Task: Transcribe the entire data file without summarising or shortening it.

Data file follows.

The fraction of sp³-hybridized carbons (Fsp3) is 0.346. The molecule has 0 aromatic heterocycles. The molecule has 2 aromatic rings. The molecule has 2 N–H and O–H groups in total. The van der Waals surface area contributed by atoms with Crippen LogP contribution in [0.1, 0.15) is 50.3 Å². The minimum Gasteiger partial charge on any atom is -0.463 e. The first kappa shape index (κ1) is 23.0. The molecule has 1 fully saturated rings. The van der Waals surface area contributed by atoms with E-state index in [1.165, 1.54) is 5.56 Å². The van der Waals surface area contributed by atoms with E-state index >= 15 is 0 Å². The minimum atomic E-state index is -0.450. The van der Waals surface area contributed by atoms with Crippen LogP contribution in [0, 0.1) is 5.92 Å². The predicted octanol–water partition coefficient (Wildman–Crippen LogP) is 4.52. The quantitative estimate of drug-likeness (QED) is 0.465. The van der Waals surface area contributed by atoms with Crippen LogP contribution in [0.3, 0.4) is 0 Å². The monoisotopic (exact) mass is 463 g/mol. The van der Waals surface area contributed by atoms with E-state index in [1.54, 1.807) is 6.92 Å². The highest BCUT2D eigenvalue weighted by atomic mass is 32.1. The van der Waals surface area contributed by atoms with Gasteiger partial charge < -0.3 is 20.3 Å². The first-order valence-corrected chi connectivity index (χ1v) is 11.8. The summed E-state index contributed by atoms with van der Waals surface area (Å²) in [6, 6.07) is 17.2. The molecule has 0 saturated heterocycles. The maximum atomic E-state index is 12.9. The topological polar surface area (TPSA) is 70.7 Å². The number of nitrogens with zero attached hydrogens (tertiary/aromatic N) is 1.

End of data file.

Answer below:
The fraction of sp³-hybridized carbons (Fsp3) is 0.346. The molecule has 0 aromatic heterocycles. The molecule has 2 aromatic rings. The molecule has 2 N–H and O–H groups in total. The van der Waals surface area contributed by atoms with Crippen LogP contribution in [0.1, 0.15) is 50.3 Å². The minimum Gasteiger partial charge on any atom is -0.463 e. The first kappa shape index (κ1) is 23.0. The molecule has 1 fully saturated rings. The van der Waals surface area contributed by atoms with E-state index in [1.165, 1.54) is 5.56 Å². The van der Waals surface area contributed by atoms with E-state index >= 15 is 0 Å². The minimum atomic E-state index is -0.450. The van der Waals surface area contributed by atoms with Crippen LogP contribution in [0, 0.1) is 5.92 Å². The predicted octanol–water partition coefficient (Wildman–Crippen LogP) is 4.52. The quantitative estimate of drug-likeness (QED) is 0.465. The van der Waals surface area contributed by atoms with Crippen LogP contribution in [0.3, 0.4) is 0 Å². The monoisotopic (exact) mass is 463 g/mol. The van der Waals surface area contributed by atoms with E-state index in [1.54, 1.807) is 6.92 Å². The highest BCUT2D eigenvalue weighted by atomic mass is 32.1. The van der Waals surface area contributed by atoms with Gasteiger partial charge < -0.3 is 20.3 Å². The first-order valence-corrected chi connectivity index (χ1v) is 11.8. The summed E-state index contributed by atoms with van der Waals surface area (Å²) in [6, 6.07) is 17.2. The molecule has 0 saturated heterocycles. The maximum atomic E-state index is 12.9. The topological polar surface area (TPSA) is 70.7 Å². The number of nitrogens with zero attached hydrogens (tertiary/aromatic N) is 1.